Good morning, Eagles fans. Glad to see you made it through the storm yesterday. Here’s hoping you and your basements evaded the flooding. The Eagles have moved into the next phase of training camp this week, with players who passed the initial coronavirus testing now doing strength and conditioning work followed by an on-field walk-through each day. As you’re most likely aware by now, assistant head coach and running backs coach Duce Staley is running the walk-throughs as head coach Doug Pederson quarantines after a positive coronavirus test.
— EJ Smith (email@example.com)
David Fipp has a lot to be excited about.
After the Eagles spent the offseason adding speed seemingly any way possible, the special teams coordinator is looking at a handful of young players to add to the fold. Especially with rookies scrambling to get enough reps to gain trust on offense and defense, there might be more availability than usual for the newcomers to the special teams.
“We’ve got all kinds of options there right now,” Fipp said. “This year, [the front office] has given us a lot of options back there. Everybody wants to be returner, we’re meeting with those rookies right now. They’ve all done it and they’ve all been really good at it.”
That extra help may be just in time, too. The team’s leader in punt returns last season was Darren Sproles, now a retiree and a member of the Eagles’ front office. When Sproles was placed on IR, Greg Ward and Boston Scott picked up the role, but neither created many fireworks. The Eagles finished last season 26th in punt return yards with 160.
Miles Sanders led the team in kick returns, but Sanders will be the lead running back this year, which will likely take him out of the equation as the primary kick returner.
“Projecting Miles might have a little bit bigger role on offense at this point in time ... we’d probably see him less on kickoff return if at all,” Fipp said. “Putting [Sanders or DeSean Jackson] in is always an option at some point depending on the situation, but at the same time, we do have a lot of young talented players that we look forward to getting in the game.”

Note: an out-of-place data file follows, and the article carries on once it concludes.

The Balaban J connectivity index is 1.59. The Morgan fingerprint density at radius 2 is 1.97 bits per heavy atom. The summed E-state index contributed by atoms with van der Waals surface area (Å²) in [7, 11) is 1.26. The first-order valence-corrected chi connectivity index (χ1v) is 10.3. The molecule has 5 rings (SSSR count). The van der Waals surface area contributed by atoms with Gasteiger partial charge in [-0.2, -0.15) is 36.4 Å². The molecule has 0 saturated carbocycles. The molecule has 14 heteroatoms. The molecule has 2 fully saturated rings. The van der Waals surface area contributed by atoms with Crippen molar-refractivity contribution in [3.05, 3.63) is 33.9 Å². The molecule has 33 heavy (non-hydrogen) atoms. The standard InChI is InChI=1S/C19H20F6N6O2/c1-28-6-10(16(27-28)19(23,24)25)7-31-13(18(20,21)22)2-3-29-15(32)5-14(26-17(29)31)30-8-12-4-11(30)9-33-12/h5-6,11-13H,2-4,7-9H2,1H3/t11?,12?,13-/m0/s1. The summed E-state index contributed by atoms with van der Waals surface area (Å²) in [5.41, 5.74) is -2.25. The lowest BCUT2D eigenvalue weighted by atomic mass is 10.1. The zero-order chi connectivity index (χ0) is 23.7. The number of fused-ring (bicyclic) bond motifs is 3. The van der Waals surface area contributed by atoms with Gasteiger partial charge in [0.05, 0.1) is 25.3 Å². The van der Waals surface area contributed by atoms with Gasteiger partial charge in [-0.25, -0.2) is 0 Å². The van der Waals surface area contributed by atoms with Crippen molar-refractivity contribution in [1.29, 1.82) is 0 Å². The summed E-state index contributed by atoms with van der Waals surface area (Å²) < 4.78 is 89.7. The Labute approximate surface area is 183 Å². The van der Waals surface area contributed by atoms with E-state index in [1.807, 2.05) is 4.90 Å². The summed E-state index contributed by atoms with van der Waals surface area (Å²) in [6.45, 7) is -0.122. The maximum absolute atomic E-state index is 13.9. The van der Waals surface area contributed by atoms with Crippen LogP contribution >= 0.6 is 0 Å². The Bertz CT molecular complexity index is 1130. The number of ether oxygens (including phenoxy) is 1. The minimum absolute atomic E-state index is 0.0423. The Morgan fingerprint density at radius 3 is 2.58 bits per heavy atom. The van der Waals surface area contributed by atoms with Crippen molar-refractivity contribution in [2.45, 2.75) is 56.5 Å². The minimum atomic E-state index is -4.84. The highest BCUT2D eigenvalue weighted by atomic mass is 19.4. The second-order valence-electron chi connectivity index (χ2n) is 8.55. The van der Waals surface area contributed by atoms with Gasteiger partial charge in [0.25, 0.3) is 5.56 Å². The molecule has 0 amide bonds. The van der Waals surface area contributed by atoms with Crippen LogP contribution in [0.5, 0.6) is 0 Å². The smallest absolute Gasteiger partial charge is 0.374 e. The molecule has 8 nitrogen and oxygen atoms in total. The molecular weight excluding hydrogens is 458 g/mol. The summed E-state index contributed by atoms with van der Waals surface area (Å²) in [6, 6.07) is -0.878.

Here are a few of the returners Fipp has to choose from:
Reagor is the most intriguing option to take over as a primary return man, especially on punts. He was one of the best punt returners in college last season, leading the Big 12 in punt return yards (312) and touchdowns (2). He was fourth in the country in yards and tied for first in scores.
Reagor averaged 20.8 yards per return on 15 returns in his final season at TCU, something that’s gotten Fipp’s attention.
“When the ball’s in his hands, he’s electric,” Fipp said. “He made a lot happen, obviously had a huge average in college. We’re really excited about him, when he’s out in space he can make guys miss, he’s quick, he does a good job catching the ball.”
But the team’s first-round pick may fall into the same boat as Sanders, with the possibility of him earning too big a role on offense to handle returning duties too.
“We’ll kind of balance all that stuff with what his role is on offense,” Fipp said. “Obviously I think that’s an evolving situation there so we’re just going to have to monitor that and how much we try to ask of him and use him, but he’s definitely a possibility at kick return. But to say he’s going to be the guy right now, I couldn’t do that for you.”
Like Reagor, Hightower proved himself as a returner in college. Unlike Reagor, Hightower’s primarily returned kickoffs, averaging 24.6 yards per return on 14 attempts last season. The former Boise State receiver scored a 98-yard touchdown on a return against Portland State last year.
If the fifth-round pick makes the 53-man roster, he could be a solid candidate for kickoffs, especially considering it would take quite an impressive training camp for him to see many snaps on offense early in the season.
Clement has assumed the returner spot in the past, but has finished each of the last two seasons on injured reserve since his promising rookie campaign in 2017.
Still, he returned kicks for the Eagles early last season, and Fipp said the staff still uses his film as teaching tape in special teams meetings.
“When he’s been healthy he’s been really a great special teams player for us,” Fipp said. “We put together a lot of cut ups and a lot of film of examples of guys doing things really well in the past so that players can watch those, and he’s on a bunch of those films, just examples of how to play plays and situations for us. ... I know he’s really motivated right now and we can’t wait to get him out there.”
How do the rookie wideouts look? Who’s the early favorite to start at corner opposite of Slay? — from Bobby Gleason (@BobbyGleason24) on Twitter.
Great question, Bobby. First off, the team hasn’t really started actual practices yet, so we won’t know how they look for a few more weeks. Beat reporters should be able to watch practices in the next week or two, so we’ll have a better idea of how they look then.
The early favorite for the second corner spot will be really interesting to watch. If I had to guess before training camp, I’d go with Avonte Maddox. At 5-foot-9, 184 pounds, he’s definitely undersized to be a full-time outside corner, but Eagles defensive coordinator Jim Schwartz was effusive in his praise of the 24-year-old last week. Plus Maddox has some experience playing on the outside and he’s got the positional versatility the Eagles value so highly in the secondary.